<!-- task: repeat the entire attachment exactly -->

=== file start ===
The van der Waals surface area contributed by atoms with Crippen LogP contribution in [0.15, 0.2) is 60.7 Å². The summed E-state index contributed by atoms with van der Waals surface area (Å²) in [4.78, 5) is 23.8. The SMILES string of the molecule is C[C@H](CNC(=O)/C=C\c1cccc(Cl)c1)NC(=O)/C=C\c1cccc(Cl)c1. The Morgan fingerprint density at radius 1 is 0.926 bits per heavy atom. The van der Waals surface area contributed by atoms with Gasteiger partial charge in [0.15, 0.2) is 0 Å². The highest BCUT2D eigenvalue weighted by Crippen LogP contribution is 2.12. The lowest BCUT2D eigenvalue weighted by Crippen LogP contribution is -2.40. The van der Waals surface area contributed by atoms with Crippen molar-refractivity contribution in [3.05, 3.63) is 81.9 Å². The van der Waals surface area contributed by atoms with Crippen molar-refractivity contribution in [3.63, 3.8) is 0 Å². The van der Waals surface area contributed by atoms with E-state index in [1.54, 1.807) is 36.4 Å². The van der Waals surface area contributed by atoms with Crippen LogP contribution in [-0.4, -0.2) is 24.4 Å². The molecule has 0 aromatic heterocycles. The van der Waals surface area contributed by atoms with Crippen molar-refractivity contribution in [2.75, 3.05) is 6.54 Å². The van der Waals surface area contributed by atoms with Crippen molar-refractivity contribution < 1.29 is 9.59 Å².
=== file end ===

The van der Waals surface area contributed by atoms with Crippen LogP contribution in [0.15, 0.2) is 60.7 Å². The summed E-state index contributed by atoms with van der Waals surface area (Å²) in [4.78, 5) is 23.8. The SMILES string of the molecule is C[C@H](CNC(=O)/C=C\c1cccc(Cl)c1)NC(=O)/C=C\c1cccc(Cl)c1. The Morgan fingerprint density at radius 1 is 0.926 bits per heavy atom. The van der Waals surface area contributed by atoms with Gasteiger partial charge in [0.15, 0.2) is 0 Å². The highest BCUT2D eigenvalue weighted by Crippen LogP contribution is 2.12. The lowest BCUT2D eigenvalue weighted by Crippen LogP contribution is -2.40. The van der Waals surface area contributed by atoms with Crippen molar-refractivity contribution in [3.05, 3.63) is 81.9 Å². The van der Waals surface area contributed by atoms with Crippen molar-refractivity contribution in [3.63, 3.8) is 0 Å². The van der Waals surface area contributed by atoms with E-state index in [1.54, 1.807) is 36.4 Å². The van der Waals surface area contributed by atoms with Crippen LogP contribution in [-0.4, -0.2) is 24.4 Å². The molecule has 0 aromatic heterocycles. The van der Waals surface area contributed by atoms with Crippen molar-refractivity contribution in [2.75, 3.05) is 6.54 Å². The van der Waals surface area contributed by atoms with Crippen molar-refractivity contribution < 1.29 is 9.59 Å².